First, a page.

They came from outer space--and you can have one! Genuine meteorites are now on sale in the Space Weather Store.
| || |
QUIET SUN: Solar activity is low. None of the sunspots on the Earthside of the sun has the kind of complex magnetic field that harbors energy for strong flares. NOAA forecasters put the odds of an M-class solar flare at 20% on June 26th, waning to 10% on June 27th. Solar flare alerts: text, voice.
NOCTILUCENT CLOUDS--AIR VS AIM: Every day, NASA's AIM spacecraft maps the distribution of noctilucent clouds (NLCs) around Earth's north pole. The results are displayed on spaceweather.com in the form of the "daily daisy." On June 20th, pilot Brian Whittaker flew past a vivid display of NLCs over the North Atlantic Ocean and he decided to compare his own view to that of AIM. Here are the results:
"Once again, AIM's daily daisy-wheel allowed me to see where the northern horizon noctilucent clouds truly were!" says Whittaker. "This display reached a maximum height of about 10 degrees as seen from 37,000 feet at 50N latitude. It was my 4th and best sighting of 2013 so far."
2013 is shaping up to be a good year for NLCs. The clouds surprised researchers by appearing early this year, and many bright displays have already been recorded. Once confined to the Arctic, NLCs have been sighted in recent years as far south as Utah, Colorado, and Nebraska. They might spread even farther south in 2013.
Observing tips: Look west 30 to 60 minutes after sunset when the sun has dipped 6o to 16o below the horizon. If you see luminous blue-white tendrils spreading across the sky, you've probably spotted a noctilucent cloud.
Realtime Noctilucent Cloud Photo Gallery
[previous years: 2003, 2004, 2005, 2006, 2007, 2008, 2009, 2011]
CORONAL HOLE: The biggest thing on the sun today is not a sunspot, it's a coronal hole. The yawning dark gap in the sun's atmosphere is almost directly facing Earth, as shown in this June 25th image from NASA's Solar Dynamics Observatory:
Coronal holes are places where the sun's magnetic field opens up and allows solar wind to escape. A stream of solar wind flowing from this particular coronal hole will reach Earth on June 29-30. Because the coronal hole is straddling the sun's equator, the solar wind it is sending our way should make a direct hit on our planet's magnetic field. The impact could spark geomagnetic storms around the poles. High-latitude sky watchers should be alert for auroras at the end of the month. Aurora alerts: text, voice.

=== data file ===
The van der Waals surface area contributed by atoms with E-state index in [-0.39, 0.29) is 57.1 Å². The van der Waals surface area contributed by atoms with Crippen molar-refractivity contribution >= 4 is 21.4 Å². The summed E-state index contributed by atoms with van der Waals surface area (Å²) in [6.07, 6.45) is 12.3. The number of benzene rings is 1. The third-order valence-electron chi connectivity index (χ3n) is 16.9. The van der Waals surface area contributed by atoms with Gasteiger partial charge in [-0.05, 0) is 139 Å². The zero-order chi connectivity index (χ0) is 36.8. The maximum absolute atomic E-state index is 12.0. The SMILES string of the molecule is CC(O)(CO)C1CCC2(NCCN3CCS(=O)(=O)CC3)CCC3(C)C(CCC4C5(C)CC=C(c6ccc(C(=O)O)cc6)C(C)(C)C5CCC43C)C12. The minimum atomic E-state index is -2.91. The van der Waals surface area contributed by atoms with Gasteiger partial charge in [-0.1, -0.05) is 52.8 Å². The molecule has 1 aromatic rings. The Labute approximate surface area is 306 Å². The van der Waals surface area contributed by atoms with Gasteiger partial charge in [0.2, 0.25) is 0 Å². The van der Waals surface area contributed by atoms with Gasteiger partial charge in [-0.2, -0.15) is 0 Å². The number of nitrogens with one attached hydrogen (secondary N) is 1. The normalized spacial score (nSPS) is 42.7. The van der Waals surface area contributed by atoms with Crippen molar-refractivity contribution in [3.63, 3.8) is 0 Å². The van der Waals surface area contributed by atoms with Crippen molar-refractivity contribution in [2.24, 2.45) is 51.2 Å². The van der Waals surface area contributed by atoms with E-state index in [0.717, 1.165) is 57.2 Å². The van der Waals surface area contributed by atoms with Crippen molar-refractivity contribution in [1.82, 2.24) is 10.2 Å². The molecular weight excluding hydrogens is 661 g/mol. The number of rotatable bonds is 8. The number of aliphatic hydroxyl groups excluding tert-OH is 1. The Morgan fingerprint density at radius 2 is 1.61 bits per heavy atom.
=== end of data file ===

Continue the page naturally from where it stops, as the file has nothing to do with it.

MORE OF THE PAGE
Realtime Space Weather Photo Gallery
PHOTOS OF THE SUPERMOON: The mainstream media called this past weekend's full Moon a "supermoon." On the beach in Halkidiki, Greece, however, it didn't seem so big. Photographer Theodoridis Constantinos found that it fit in the palm of an onlooker's hand:
Appearances notwithstanding, the supermoon was as much as 14% bigger than other full Moons of 2013. It only looks small in this picture because foreground objects affect our perception of size and distance. The human brain can be tricky in that way.
The scientific term for the supermoon phenomenon is "perigee moon." Full Moons vary in size because of the oval shape of the Moon's orbit. The Moon follows an elliptical path around Earth with one side ("perigee") about 50,000 km closer than the other ("apogee"). Full Moons that occur on the perigee side of the Moon's orbit seem extra big and bright. On June 23rd, the Moon became full at 11:34 UT, only 23 minutes after perigee--a near-perfect coincidence that gave us an extra-bright, extra-big lunar orb.
More pictures of the super-perigee Moon may be found in the realtime photo gallery. Browse and enjoy.
Realtime Moon Photo Gallery
Realtime Aurora Photo Gallery
Realtime Comet Photo Gallery